Re: Guilty.

1

I hesitated to post this due to posting-intensity concerns.


Posted by: Stanley | Link to this comment | 04-19-10 9:47 PM
horizontal rule
2

Maybe the trombone quintet switched because they kept bumping the slides into each other when they "play in". Your average trumpet quintet doesn't have that problem.


Posted by: Moby Hick | Link to this comment | 04-19-10 9:48 PM
horizontal rule
3

A trombone quintet sounds boss.


Posted by: nosflow | Link to this comment | 04-19-10 9:48 PM
horizontal rule
4

3 isn't about any particular trombone quintet, nor is it a statement about generic trombone quintets. Rather, I mean that the idea of a trombone quintet appeals to me.


Posted by: nosflow | Link to this comment | 04-19-10 9:52 PM
horizontal rule
5

3: It was great fun. The group is called "Mr. [President who is famous for having lived where I do and having founded a university I attended]'s Bones", which is a solid name, to boot.


Posted by: Stanley | Link to this comment | 04-19-10 9:54 PM
horizontal rule
6

I'm sad they didn't manage to hit Pachebel's "Canon in D", which, please, wedding-havers, have that song no more.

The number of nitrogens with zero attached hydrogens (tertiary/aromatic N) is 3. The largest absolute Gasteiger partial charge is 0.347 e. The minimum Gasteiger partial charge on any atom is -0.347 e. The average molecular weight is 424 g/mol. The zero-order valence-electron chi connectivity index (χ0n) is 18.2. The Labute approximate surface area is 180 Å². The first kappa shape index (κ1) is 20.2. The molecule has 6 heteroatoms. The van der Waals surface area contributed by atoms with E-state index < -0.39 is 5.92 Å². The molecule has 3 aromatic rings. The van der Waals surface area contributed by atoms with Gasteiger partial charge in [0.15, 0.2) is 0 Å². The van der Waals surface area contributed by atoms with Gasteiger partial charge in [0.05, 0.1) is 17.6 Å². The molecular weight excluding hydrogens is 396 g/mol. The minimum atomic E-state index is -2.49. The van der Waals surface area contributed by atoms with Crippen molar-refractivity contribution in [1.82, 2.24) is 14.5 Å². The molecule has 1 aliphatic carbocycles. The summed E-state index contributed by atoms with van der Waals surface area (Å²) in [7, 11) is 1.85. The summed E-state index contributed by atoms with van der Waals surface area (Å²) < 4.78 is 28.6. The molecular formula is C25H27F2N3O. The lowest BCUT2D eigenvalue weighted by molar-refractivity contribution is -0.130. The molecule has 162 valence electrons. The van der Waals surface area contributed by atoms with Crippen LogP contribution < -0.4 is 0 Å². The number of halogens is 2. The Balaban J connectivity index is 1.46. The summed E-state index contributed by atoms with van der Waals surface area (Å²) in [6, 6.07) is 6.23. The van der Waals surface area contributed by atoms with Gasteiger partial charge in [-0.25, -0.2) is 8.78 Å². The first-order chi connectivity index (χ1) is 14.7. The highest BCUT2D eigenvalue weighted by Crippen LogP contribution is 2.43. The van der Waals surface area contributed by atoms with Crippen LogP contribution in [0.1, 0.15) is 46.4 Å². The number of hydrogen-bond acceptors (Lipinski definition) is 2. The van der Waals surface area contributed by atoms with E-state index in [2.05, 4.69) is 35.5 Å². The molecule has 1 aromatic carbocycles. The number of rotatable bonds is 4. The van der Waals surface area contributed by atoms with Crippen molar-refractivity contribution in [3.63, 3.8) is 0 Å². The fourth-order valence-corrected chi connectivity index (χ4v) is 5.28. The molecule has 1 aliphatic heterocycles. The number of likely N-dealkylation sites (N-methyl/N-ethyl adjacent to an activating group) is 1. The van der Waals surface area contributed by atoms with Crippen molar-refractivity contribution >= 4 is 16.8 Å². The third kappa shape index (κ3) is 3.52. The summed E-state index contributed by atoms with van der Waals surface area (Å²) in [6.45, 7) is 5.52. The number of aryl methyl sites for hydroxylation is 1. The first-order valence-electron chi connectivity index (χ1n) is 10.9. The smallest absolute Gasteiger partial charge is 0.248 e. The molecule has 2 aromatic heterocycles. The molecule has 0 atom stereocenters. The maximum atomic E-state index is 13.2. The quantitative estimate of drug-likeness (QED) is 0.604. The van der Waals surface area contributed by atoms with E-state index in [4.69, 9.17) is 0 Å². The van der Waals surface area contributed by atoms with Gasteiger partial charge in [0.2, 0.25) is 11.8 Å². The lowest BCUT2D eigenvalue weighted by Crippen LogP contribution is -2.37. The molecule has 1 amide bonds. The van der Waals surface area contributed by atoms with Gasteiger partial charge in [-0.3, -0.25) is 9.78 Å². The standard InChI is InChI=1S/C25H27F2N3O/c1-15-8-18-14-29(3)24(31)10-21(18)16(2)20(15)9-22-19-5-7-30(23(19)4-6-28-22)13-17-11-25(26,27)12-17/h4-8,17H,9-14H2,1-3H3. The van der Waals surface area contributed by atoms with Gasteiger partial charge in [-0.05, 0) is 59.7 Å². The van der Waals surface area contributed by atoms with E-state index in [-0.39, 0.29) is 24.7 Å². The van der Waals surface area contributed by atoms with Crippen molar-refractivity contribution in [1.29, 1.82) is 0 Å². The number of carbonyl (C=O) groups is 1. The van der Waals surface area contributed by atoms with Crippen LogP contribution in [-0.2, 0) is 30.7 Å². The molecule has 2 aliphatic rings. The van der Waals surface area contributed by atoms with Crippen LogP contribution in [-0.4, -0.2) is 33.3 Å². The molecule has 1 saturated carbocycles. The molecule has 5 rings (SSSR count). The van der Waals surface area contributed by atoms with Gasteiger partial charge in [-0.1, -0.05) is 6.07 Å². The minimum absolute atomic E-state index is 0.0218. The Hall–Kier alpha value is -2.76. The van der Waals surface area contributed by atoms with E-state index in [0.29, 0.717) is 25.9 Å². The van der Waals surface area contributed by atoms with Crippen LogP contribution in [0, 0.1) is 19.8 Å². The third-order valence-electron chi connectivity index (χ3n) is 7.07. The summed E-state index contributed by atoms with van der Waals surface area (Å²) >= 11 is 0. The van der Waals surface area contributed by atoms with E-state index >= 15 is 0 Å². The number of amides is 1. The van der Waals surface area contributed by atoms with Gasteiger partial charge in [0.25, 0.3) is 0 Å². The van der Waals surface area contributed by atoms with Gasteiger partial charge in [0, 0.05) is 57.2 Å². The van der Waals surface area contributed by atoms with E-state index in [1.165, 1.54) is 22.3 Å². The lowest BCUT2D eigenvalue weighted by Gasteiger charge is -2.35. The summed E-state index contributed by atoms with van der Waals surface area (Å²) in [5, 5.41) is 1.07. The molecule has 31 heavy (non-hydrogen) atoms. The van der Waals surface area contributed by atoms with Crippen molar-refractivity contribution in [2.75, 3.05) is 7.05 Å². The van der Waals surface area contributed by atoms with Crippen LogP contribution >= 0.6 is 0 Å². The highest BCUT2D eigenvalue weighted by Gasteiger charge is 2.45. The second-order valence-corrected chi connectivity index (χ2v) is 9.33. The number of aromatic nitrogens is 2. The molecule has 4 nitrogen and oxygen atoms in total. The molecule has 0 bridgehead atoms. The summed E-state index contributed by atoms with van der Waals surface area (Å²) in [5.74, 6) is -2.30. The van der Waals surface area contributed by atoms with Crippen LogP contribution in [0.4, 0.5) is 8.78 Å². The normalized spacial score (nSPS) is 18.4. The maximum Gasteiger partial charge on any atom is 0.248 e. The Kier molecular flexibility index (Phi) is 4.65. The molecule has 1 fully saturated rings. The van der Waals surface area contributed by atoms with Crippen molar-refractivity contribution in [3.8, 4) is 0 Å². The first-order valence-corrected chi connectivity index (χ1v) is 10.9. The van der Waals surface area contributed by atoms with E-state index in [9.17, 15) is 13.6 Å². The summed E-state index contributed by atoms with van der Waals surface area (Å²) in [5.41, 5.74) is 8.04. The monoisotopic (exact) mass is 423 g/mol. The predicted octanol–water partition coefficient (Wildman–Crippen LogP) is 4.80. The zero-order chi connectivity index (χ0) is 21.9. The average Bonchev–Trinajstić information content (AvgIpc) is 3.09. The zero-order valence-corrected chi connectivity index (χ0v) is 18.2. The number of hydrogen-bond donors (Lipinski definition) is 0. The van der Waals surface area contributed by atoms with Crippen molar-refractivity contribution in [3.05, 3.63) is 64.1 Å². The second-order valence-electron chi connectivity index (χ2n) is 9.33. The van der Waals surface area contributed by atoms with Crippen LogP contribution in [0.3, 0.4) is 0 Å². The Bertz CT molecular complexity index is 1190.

Posted by: Sifu Tweety | Link to this comment | 04-19-10 9:54 PM
horizontal rule
7

where were all those songs hits? is this band from new zealand or something?


Posted by: yoyo | Link to this comment | 04-19-10 9:56 PM
horizontal rule
8

I am surprised to discover that Bartolomeo Tromboncino was a real person (if wikipedia, citing the Grove Dictionary of Music, is to be trusted).

Bartolomeo is invoked in Roswell Rudd's half of the Ab Baar Trio & Roswell Rudd album Four, in his weird suite "The Year Was 1503"; each track is a showcase for one of the musicians and features a rambling introduction of a character by Rudd. His, of course, is Tromboncino; the others are the Hotel Drummer (name given in review quote below), the Horsehead Fiddler, and Big Eye Louis Nelson (also a real person, though he lived rather after 1503).

One Final Note sez:


The rest of the session is devoted to Rudd's four-part "The Year was 1503", announcing Roswell Rudd the vaudeville comedian! Suddenly the BIMhuis, a shrine of the Dutch avant-garde, becomes the Granit Hotel in the Catskills. Rudd introduces a series of fictional musical legends, using broad humor to poke fun at the excesses of jazz hagiography. The hotel drummer, the horsehead fiddler and Big Eye Louis Nelson are introduced in turn and in hyperbolic fashion before each has a chance to step forward to solo. On the opening piece, von Duynhoven does an especially good job of evoking his character with a solo that echoes the hotel drummer's name "Rattamacue P Segue Paradiddle and Yours Truly Pants Pressed While You Wait".